Stratford’s 2017 River Festival takes place on Saturday July 1st and Sunday July 2nd, the eighth edition of an event that is close to everybody’s canal-loving heart at Anglo Welsh. For two whole days every summer the riverside comes alive and this year’s festival promises more free events and fun activities than ever.
Last year more than 60,000 people enjoyed world-class entertainment at this award-winning festival on Stratford’s riverside. In the best tradition of English festivities there really is something for everyone, including live music on the Bandstand and Acoustic Stage, fun activities in the Family Zone, artisan craft markets and a mouth-watering selection of food and drink on global food stands.
As befits one of Britain’s biggest canal festivals there will also be a spectacular display of narrowboats, not least Anglo Welsh’s 67ft, 6-berth ‘Summer’, a high spec Bond Class boat that by popular consensus is among the finest narrowboat hires available anywhere on the UK’s waterways.
‘Summer’ will arrive at Stratford-upon-Avon after a leisurely short cruise from Anglo Welsh’s nearby base at Wootton Wawen, Henley-In-Arden, a popular starting point for narrowboat holidays on the Avon Ring, the Warwickshire Ring, Stratford Canal and the Grand Union Canal, among others.
Aside from narrowboats and natural beauty, the highlight of a fabulous two-day River Festival will be a spectacular firework display on the Saturday night. We can’t wait!
And as an extra incentive we will be offering a 20% discount for Anglo Welsh customers who book their Anglo Welsh holiday at the festival!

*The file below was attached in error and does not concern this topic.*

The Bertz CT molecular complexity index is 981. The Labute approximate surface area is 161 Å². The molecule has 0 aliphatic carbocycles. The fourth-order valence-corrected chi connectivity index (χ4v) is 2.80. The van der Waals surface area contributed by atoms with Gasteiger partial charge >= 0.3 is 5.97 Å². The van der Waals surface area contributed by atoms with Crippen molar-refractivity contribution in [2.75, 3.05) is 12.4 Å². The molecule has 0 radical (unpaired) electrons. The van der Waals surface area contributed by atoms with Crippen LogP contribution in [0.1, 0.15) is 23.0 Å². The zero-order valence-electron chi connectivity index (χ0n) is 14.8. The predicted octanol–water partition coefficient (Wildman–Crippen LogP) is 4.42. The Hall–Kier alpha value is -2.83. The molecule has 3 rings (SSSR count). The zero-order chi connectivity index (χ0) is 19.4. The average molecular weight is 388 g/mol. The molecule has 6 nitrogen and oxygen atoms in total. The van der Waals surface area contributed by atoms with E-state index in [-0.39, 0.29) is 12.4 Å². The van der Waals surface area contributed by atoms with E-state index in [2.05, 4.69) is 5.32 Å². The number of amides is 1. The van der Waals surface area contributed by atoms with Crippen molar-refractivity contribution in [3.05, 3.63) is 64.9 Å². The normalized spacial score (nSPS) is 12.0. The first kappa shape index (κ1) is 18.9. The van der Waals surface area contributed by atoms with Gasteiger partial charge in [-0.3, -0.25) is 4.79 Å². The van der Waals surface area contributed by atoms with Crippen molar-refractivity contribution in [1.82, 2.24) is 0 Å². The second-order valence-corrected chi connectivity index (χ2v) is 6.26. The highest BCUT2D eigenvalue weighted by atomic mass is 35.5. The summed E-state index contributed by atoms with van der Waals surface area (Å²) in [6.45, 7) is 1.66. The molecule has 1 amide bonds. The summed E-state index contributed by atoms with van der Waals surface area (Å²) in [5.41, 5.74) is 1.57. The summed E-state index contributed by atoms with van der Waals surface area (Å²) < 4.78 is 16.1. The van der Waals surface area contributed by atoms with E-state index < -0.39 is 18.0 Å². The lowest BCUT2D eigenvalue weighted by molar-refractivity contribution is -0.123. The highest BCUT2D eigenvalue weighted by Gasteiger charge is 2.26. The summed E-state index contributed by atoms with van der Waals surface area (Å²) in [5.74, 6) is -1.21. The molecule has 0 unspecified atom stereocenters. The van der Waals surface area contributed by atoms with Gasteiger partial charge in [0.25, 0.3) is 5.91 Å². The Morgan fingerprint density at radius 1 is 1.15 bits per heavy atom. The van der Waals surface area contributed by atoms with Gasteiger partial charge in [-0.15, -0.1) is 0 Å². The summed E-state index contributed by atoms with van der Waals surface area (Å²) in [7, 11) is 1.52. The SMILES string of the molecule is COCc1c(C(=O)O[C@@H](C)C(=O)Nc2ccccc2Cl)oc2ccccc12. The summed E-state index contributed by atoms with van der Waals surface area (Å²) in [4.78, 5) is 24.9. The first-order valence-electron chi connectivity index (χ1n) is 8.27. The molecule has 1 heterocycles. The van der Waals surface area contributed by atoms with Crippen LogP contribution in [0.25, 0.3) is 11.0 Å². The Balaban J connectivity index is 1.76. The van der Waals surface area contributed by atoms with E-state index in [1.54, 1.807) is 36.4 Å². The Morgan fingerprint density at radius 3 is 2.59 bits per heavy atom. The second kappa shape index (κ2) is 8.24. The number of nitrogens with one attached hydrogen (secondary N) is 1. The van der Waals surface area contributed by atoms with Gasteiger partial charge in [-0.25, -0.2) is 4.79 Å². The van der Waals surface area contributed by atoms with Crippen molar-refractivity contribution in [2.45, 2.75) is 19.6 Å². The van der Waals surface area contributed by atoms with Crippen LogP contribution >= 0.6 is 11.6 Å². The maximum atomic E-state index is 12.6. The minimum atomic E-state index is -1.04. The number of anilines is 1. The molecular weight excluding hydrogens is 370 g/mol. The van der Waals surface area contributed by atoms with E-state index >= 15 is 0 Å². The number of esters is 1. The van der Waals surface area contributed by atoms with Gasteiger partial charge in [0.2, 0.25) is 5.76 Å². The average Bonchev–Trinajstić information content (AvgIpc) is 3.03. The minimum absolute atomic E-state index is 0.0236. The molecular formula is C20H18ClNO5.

To book a canal holiday from Wootton Wawen or any of Anglo Welsh’s 11 bases at prime waterway locations, please call our friendly booking team on 0117 304 1122.
Terms and conditions apply. Only available on Anglo Welsh boats, excluding Silsden boats.
Shakespeare, barrel roof lock cottages, iron aqueducts and gourmet pubs
The 25-mile long narrow and mostly rural Stratford-upon-Avon Canal links Shakespeare’s Stratford and the River Avon in the south, with the Worcester & Birmingham Canal close to Birmingham in the north, passing through the Forest of Arden along the way.
The southern section of the canal, running from Bancroft Basin in the centre of Stratford-upon-Avon up to Lapworth, is characterised by barrel roofed lock cottages and a series of split bridges with gaps for the tow ropes of boat horses.
The northern section has 19 locks running up from Lapworth, and then a 10-mile lock-free level stretch to the canal’s guillotine-gated stop-lock at Kings Norton Junction.
Completed in 1816 at a cost of £297,000, the canal has 54 locks, a 322-metre long tunnel, three high embankments, a reservoir, a large single span brick aqueduct and three cast iron trough aqueducts, all unusually with towpaths at the level of the bottom of the canal.
Best for beginners
From our base at Wootton Wawen, a pretty hamlet set within a conservation area, it’s a six-hour, 16-lock journey through the beautiful Warwickshire countryside to Shakespeare’s Stratford – perfect for a short break.